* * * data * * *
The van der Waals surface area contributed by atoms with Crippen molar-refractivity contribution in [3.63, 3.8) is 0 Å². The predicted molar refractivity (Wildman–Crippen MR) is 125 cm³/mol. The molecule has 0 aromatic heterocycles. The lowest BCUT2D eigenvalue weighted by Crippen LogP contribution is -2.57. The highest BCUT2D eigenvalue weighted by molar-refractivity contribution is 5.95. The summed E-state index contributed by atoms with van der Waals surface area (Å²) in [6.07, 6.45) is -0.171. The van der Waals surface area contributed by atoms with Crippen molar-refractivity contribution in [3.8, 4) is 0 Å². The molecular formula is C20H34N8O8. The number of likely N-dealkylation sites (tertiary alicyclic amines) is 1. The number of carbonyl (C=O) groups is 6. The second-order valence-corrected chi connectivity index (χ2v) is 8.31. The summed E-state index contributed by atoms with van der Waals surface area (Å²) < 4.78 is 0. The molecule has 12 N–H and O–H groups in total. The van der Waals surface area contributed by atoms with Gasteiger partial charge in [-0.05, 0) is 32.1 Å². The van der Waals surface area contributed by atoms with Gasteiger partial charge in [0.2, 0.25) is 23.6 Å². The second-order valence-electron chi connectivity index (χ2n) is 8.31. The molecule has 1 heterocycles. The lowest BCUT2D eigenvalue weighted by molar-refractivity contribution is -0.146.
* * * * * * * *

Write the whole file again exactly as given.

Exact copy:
The van der Waals surface area contributed by atoms with Crippen molar-refractivity contribution in [3.63, 3.8) is 0 Å². The predicted molar refractivity (Wildman–Crippen MR) is 125 cm³/mol. The molecule has 0 aromatic heterocycles. The lowest BCUT2D eigenvalue weighted by Crippen LogP contribution is -2.57. The highest BCUT2D eigenvalue weighted by molar-refractivity contribution is 5.95. The summed E-state index contributed by atoms with van der Waals surface area (Å²) in [6.07, 6.45) is -0.171. The van der Waals surface area contributed by atoms with Crippen molar-refractivity contribution in [3.8, 4) is 0 Å². The molecular formula is C20H34N8O8. The number of likely N-dealkylation sites (tertiary alicyclic amines) is 1. The number of carbonyl (C=O) groups is 6. The second-order valence-corrected chi connectivity index (χ2v) is 8.31. The summed E-state index contributed by atoms with van der Waals surface area (Å²) < 4.78 is 0. The molecule has 12 N–H and O–H groups in total. The van der Waals surface area contributed by atoms with Gasteiger partial charge in [-0.05, 0) is 32.1 Å². The van der Waals surface area contributed by atoms with Gasteiger partial charge in [0.2, 0.25) is 23.6 Å². The second-order valence-electron chi connectivity index (χ2n) is 8.31. The molecule has 1 heterocycles. The lowest BCUT2D eigenvalue weighted by molar-refractivity contribution is -0.146.